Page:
Labor, Teachers — March 21, 2013 at 7:13 am

Grosse Pointe teachers sign union contract that ties pay to school financial health, will pay for their own subs


Wait, is that a “pregnancy tax”???

Grosse Pointe teachers signed a new four-year contract with their school district that continues a unique twist: It ties teachers’ pay to the school district’s fund equity (basically what the district owns minus what it owes). In exchange, they put off the effects of Michigan’s new right to work law for four years and, thanks to modifications in the previous contract’s provisions, avoided pay cuts of up to 9%. In this case, it appears that the school district was able to use the threat of the impending right to work law to get quick ratification of the new contract.

When teachers signed the original contract three years ago, none of them believed the district’s fund equity would fall below the 10% threshold required to trigger pay cuts. However, in 2011 it did:

Chart from a Powerpoint presentation presented to Grosse Pointe school teachers

This triggered pay cuts that nobody was expecting.

The new contract features some rather bizarre new components. For example, sick time has been eliminated for teachers and replaced by an “individual leave bank” of up to 10-12 days. Teachers that exhaust these banked days will be compelled to pay the school district $120/day for the costs of a substitute teacher. They can appeal to the school board for an exemption in the case of catastrophic illness. This is being characterized by some as a “pregnancy tax” since most pregnancy leaves would exceed the banked allowance.

The new contract does soften the blow of the impact on wage cuts but wage cuts will continue based on the Grosse Pointe School District’s fund equity at this time. It also requires that the use of personal days, which have been reduced from three to two, be approved by the Human Resources department. You can see more on the contract’s provisions HERE.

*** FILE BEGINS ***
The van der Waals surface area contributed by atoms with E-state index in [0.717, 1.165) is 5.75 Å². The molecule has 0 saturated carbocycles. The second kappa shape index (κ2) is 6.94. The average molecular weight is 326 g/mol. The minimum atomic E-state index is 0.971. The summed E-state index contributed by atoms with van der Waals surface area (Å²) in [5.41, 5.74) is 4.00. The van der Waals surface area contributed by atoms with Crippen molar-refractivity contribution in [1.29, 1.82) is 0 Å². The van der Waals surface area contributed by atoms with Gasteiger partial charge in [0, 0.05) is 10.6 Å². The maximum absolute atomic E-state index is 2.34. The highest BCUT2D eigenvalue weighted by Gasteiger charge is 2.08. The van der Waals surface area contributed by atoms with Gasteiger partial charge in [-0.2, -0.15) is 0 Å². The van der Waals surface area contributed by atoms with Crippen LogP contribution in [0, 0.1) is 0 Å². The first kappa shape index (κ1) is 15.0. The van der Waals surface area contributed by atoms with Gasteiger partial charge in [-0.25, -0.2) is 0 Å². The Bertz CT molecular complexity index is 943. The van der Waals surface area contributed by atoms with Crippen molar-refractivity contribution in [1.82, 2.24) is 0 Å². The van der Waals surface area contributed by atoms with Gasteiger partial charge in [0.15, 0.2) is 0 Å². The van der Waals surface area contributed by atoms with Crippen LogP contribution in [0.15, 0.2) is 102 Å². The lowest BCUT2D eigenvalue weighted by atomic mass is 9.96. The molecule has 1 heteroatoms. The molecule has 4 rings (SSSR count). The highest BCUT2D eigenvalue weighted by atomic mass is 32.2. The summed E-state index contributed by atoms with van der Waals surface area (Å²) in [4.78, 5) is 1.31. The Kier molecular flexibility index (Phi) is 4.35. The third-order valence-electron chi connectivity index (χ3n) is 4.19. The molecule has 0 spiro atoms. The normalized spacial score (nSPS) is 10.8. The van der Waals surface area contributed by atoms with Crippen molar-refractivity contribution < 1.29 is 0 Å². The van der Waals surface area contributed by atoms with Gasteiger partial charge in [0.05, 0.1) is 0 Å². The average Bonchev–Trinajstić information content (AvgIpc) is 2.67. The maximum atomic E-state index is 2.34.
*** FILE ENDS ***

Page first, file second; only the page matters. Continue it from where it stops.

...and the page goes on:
The tying of teacher pay to the fund equity was groundbreaking when it was put into the last contract. One of the big criticisms of it is that it contains no virtually incentives for the school board to rein in spending in other areas to avoid the pay cuts. There are some now, in fact, who accuse the board of being on a careless “spending spree” that contributed to the fund equity dropping below 10% in 2011 and forcing teacher pay cuts. This most recent contract was hurried along somewhat by the fact that the new Right to Work law goes into effect next Thursday and that, without modification of the teachers’ pay provisions, teachers would have faced even deeper pay cuts than those required by the new contract.

It’s just one more example of how we are starving our schools of resources across the state and the ones who pay the price are the very people that we task with teaching our kids and preparing them to take their place in society.

You would think, given that profoundly important role they play in society, that we would value them just a little bit more.